As mentioned above, the new Feld-Hell module and the T.empf.14 Presse-Hell module are nearly identical (other than the color):
Fig. 24: printer modules - Feld-Hell (left; starting ca. 1939/40) and Presse-Hell model T.empf.14 (1940)
(source: ref. 2 and ref. 3)
The primary difference is the configuration of the two identical solenoids: in the new Feld-Hell module they are connected in series, whereas in the Presse-Hell they are connected in parallel. This has to do with the specified solenoid-current drive: 10 mA in the Feld-Hell and 20 mA in the Presse-Hell (18 mA minimum). So, with a simple change of the solenoid interconnection wiring, the Presse-Hell module is fully compatible and interchangeable with the new Feld-Hell module, and one-way interchangeable with the original Feld-Hell module. The Feld-Hell solenoid is dimensioned for an energization current of 10 mA, because that is the maximum anode current of the RV12P4000 vacuum tube that turns the solenoid on and off. The Presse-Hell keying amplifiers typically have an output stage with a vacuum tube such as the AL4, EBL1, EL11, or RL12P10. These tubes all have 36 mA drive capability - more than enough for the required 20 mA.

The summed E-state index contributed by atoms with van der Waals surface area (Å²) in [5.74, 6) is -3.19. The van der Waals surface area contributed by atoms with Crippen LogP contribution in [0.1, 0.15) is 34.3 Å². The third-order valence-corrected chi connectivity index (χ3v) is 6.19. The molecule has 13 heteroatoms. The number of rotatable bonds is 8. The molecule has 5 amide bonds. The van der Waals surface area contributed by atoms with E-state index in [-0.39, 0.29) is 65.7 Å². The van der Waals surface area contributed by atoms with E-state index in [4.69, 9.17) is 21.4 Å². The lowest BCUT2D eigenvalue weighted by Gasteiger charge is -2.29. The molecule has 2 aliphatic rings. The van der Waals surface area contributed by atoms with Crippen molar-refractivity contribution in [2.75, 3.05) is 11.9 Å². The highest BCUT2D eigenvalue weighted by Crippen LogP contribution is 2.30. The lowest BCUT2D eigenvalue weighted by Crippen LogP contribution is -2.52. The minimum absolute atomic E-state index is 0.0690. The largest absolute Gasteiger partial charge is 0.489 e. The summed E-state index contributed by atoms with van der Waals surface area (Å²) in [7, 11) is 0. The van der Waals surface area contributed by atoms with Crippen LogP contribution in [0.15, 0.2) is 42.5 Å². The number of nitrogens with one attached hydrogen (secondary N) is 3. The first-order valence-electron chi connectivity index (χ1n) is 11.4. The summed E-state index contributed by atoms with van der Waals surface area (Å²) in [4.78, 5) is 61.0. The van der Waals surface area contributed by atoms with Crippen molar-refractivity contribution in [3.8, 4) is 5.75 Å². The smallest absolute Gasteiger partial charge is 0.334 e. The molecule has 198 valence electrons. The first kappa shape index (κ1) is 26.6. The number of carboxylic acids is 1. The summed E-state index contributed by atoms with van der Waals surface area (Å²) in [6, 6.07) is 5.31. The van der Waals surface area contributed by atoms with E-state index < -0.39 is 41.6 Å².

Fig. 25: printer module of one my T.empf.14 Presse Hell machines
Fig. 26: inside and bottom view of the printer module of my T.empf.14 machines
The table below summarizes the characteristics of the original and the new Feld-Hell printer module, as well as the T.empf.14 Presse-Hell:
Fig. 27: characteristics of the Feld-Hell and T.empf.14 Presse-Hell printer modules
(source: my Feld-Hell and Presse-Hell machines and ref. 1-4)
To the uninitiated, the printer spindle may look like a single thread that is wound twice around the spindle hub - but it is not: there are two separate threads that are shifted by 180 degrees, and each only makes one turn! There has also been a printer module does not have a spindle with two separate threads, but a 4-start spindle that has four separate 1-turn threads that are shifted by 90 degrees:
Fig. 28: printer module with the standard 2-start spindle (left) and with a 4-start spindle
What was the purpose of such a spindle? Clearly, when used to print Hellschreiber signals, it will print four parallel half-height lines of text, instead of the standard two parallel lines with full height:
Fig. 29: prints of Feld-Hell signals with a standard 2-start spindle and with a 4-start spindle
(source image b): ©2017 R. Caspers, used with permission)
What were printer modules with the four-start spindle used for? Clearly, not to print Hellschreiber signals. They were used to record Morse telegraphy signals! For Hell Morse-printers with a different type of spindle, see the "Feld-Morseschreiber built by the Hell Co." page.
Fig. 30: prints of Morse signals with a 4-start spindle and with a standard 2-start spindle
(source: ©2017 R. Caspers, used with permission)